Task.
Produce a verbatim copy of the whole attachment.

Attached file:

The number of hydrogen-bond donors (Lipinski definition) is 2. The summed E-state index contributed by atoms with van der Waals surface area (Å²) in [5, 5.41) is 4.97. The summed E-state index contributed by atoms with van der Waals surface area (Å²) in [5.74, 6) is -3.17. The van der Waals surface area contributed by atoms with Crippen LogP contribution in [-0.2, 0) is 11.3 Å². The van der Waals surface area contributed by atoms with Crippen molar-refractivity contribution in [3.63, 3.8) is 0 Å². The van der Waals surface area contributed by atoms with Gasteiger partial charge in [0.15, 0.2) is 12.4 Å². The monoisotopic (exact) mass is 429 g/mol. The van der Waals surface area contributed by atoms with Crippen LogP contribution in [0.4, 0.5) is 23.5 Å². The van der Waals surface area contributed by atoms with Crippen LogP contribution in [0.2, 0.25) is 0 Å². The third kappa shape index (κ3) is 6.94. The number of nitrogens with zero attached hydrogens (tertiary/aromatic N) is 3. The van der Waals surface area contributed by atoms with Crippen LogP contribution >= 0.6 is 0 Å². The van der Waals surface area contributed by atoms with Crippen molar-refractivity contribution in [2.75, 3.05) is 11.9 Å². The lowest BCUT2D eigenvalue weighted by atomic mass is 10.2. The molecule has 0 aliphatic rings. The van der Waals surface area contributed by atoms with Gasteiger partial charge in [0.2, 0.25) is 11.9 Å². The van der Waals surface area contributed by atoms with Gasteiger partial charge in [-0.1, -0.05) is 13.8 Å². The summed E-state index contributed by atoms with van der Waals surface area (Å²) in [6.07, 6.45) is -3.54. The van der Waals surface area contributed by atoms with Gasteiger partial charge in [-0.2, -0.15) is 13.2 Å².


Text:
The number of hydrogen-bond donors (Lipinski definition) is 2. The summed E-state index contributed by atoms with van der Waals surface area (Å²) in [5, 5.41) is 4.97. The summed E-state index contributed by atoms with van der Waals surface area (Å²) in [5.74, 6) is -3.17. The van der Waals surface area contributed by atoms with Crippen LogP contribution in [-0.2, 0) is 11.3 Å². The van der Waals surface area contributed by atoms with Crippen molar-refractivity contribution in [3.63, 3.8) is 0 Å². The van der Waals surface area contributed by atoms with Gasteiger partial charge in [0.15, 0.2) is 12.4 Å². The monoisotopic (exact) mass is 429 g/mol. The van der Waals surface area contributed by atoms with Crippen LogP contribution in [0.4, 0.5) is 23.5 Å². The van der Waals surface area contributed by atoms with Crippen LogP contribution in [0.2, 0.25) is 0 Å². The third kappa shape index (κ3) is 6.94. The number of nitrogens with zero attached hydrogens (tertiary/aromatic N) is 3. The van der Waals surface area contributed by atoms with Crippen LogP contribution >= 0.6 is 0 Å². The van der Waals surface area contributed by atoms with Crippen molar-refractivity contribution in [2.75, 3.05) is 11.9 Å². The lowest BCUT2D eigenvalue weighted by atomic mass is 10.2. The molecule has 0 aliphatic rings. The van der Waals surface area contributed by atoms with Gasteiger partial charge in [0.2, 0.25) is 11.9 Å². The van der Waals surface area contributed by atoms with Gasteiger partial charge in [-0.1, -0.05) is 13.8 Å². The summed E-state index contributed by atoms with van der Waals surface area (Å²) in [6.07, 6.45) is -3.54. The van der Waals surface area contributed by atoms with Gasteiger partial charge in [-0.2, -0.15) is 13.2 Å².